Easter 4 C

Mostly predestination. But with a text like the John 10 reading, can you really be surprised? The good shepherd knows the flock, even when dispersed, and the flock knows the voice of the good shepherd. You'll be dealing with predestination one way or the other.

John 10:22-30

Verse 27 by itself is quoted as the conclusion to Apology of the Augsburg Confession, Article 4: Justification (AP 4.173, quarto) as a bold statement that the institution of the church, running afoul of the gospel, even though it claims to be "the church" is not because those who live contrary to the gospel do not hear Jesus' voice.

Verses 26-29 are cited in an editorial insert in Formula of Concord, Epitome, Article 11: Election, Affirmative Thesis 4 (Ep 11.5) to show the scriptural grounds for some kind of understanding of predestination.

Verses 27-30 are cited in Formula of Concord, Solid Declaration, Article 11: Election (SD 11.12) as one of the scriptural passages about predestination that "strengthen our faith and assure us of our salvation" (SD 11.12) rather than drive us to impenitence or despair.

Verses 27-28 are quoted a little later in the same article (SD 11.30) as one of the ways scripture talks about those who are predestined for election.

Verses 28-29 are cited by editorial insert in Formula of Concord, Epitome, Article 11: Election, Affirmative Thesis 12 (Ep 11.13) as part of a strong statement of faith regarding predestination. (Have a look, it's pretty solid!)

Verse 28 by itself comes up several times in Formula of Concord, Solid Declaration, Article 11: Election. (Yes, more about election.) First, this verse is quoted (SD 11.8) as one explanation for God's foreknowledge of those who will be saved, that all of God's work is toward this salvation.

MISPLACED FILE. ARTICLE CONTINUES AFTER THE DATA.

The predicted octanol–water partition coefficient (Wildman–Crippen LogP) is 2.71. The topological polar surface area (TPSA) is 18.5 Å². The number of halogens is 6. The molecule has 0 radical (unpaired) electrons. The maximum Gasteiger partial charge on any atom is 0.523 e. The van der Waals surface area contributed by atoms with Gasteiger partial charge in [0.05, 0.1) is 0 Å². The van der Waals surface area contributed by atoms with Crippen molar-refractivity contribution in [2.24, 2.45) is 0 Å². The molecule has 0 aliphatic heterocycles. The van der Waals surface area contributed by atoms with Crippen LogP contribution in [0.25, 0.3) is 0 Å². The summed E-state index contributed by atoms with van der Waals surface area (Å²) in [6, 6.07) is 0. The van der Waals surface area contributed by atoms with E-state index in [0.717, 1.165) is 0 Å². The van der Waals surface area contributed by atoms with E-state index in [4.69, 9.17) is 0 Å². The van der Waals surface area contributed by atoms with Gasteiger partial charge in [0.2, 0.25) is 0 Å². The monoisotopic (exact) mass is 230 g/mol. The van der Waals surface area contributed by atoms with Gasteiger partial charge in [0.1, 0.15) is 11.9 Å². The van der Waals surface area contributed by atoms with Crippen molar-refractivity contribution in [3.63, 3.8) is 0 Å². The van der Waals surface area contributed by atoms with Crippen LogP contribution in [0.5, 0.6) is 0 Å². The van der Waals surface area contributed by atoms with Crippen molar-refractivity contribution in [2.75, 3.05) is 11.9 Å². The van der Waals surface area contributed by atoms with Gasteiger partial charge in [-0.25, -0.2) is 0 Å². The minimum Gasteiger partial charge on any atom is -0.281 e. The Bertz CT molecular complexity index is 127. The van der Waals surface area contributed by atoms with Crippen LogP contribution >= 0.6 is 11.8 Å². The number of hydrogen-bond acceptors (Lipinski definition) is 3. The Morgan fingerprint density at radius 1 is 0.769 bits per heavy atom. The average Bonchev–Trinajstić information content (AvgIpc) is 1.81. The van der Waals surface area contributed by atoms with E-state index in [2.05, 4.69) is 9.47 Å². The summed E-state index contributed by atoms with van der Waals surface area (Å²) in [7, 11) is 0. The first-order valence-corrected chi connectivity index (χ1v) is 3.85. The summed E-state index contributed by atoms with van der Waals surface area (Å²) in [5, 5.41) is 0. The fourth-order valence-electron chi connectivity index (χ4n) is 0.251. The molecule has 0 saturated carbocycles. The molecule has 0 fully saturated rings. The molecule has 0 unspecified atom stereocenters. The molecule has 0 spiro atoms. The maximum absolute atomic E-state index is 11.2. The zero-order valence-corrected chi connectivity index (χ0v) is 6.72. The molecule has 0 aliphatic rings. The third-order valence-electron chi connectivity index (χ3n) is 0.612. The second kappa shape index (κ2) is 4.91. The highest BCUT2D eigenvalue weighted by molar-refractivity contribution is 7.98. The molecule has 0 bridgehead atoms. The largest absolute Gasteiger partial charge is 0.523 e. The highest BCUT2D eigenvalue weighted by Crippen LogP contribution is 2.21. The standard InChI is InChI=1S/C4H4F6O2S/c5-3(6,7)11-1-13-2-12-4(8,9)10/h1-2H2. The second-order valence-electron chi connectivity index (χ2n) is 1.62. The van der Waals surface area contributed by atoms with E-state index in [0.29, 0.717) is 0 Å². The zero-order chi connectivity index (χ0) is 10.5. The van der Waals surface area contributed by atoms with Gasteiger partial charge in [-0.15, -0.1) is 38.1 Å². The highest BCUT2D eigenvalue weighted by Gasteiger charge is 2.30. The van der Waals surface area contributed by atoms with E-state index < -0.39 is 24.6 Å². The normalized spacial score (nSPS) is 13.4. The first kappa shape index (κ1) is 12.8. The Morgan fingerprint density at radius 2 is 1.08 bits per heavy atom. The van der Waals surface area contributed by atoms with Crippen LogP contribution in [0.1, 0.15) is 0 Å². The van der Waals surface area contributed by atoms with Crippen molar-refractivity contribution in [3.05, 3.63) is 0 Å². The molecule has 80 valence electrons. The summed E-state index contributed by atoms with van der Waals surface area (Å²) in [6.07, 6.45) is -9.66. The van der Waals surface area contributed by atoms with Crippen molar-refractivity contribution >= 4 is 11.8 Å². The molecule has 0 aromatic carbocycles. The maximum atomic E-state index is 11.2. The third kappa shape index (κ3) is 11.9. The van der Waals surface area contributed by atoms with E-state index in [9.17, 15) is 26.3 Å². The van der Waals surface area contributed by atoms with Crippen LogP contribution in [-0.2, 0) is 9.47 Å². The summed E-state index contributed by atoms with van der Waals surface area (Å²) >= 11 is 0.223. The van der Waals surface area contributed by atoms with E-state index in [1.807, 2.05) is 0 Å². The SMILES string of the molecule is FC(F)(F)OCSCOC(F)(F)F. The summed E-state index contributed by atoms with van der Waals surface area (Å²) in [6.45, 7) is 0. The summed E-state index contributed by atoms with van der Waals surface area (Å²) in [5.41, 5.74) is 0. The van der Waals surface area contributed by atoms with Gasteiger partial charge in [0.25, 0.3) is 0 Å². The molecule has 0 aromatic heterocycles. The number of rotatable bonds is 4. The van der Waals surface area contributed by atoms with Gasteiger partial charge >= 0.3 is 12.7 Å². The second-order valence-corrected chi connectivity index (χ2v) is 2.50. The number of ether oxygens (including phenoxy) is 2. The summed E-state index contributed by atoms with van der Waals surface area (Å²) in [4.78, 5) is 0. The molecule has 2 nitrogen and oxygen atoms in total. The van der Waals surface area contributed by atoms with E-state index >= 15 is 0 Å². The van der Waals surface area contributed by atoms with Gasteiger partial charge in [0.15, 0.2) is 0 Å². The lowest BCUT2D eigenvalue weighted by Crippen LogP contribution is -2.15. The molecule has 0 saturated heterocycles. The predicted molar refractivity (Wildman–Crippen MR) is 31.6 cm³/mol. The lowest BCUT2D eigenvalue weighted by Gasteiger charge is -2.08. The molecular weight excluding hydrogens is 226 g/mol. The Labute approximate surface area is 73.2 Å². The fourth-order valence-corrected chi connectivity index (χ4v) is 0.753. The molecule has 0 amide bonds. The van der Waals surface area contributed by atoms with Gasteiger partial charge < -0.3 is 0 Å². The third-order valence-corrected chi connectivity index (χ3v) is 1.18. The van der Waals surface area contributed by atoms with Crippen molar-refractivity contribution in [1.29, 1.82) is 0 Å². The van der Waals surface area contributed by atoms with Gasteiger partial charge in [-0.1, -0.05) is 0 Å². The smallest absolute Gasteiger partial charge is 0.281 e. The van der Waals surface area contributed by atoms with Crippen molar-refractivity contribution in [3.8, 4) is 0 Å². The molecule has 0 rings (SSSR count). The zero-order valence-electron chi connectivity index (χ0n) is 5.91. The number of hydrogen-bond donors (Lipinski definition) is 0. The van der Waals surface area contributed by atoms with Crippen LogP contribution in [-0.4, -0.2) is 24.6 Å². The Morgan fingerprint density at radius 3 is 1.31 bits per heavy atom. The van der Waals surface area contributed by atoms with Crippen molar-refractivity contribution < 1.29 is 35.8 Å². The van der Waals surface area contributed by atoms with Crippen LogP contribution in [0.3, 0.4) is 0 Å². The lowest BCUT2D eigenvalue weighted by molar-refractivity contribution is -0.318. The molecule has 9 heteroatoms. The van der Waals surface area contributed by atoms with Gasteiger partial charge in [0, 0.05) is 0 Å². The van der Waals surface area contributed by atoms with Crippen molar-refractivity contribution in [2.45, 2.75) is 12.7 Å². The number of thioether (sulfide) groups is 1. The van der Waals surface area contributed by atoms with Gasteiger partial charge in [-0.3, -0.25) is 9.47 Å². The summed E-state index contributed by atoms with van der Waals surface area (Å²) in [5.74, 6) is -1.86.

Verse 28 is cited again (SD 11.46) in an interesting individualistic section that turns near the end to the communal reality of predestination. God cares deeply for each individual that will be saved, but has acted universally to ensure that Jesus might be the shepherd of those elected.

Finally, verse 28 is cited (SD 11.90) in another statement of faith intended to comfort those troubled by the thought of having to attain and work to keep their own salvation. This is not the way God works! God has won salvation for us, and that salvation is kept by Jesus.


I recognize that most Lutherans preachers won't preach on predestination, preordination, and election, but given the John 10 reading and Psalm 23, the idea will be present whether you want it to be or not. We must pay attention to the assumptions others have about election and how those assumptions tend to run contrary to the gospel--moving people to ether impiety or despair. Jesus is the one who holds our salvation secure, and he was executed by a perversion of the justice system. We must be careful how we talk about what God knows and does as we talk about the good shepherd.

  • How have we paired a secular idea of success with eternal salvation?
  • Where does the gospel call us into action that might take us through the valley of the shadow of death?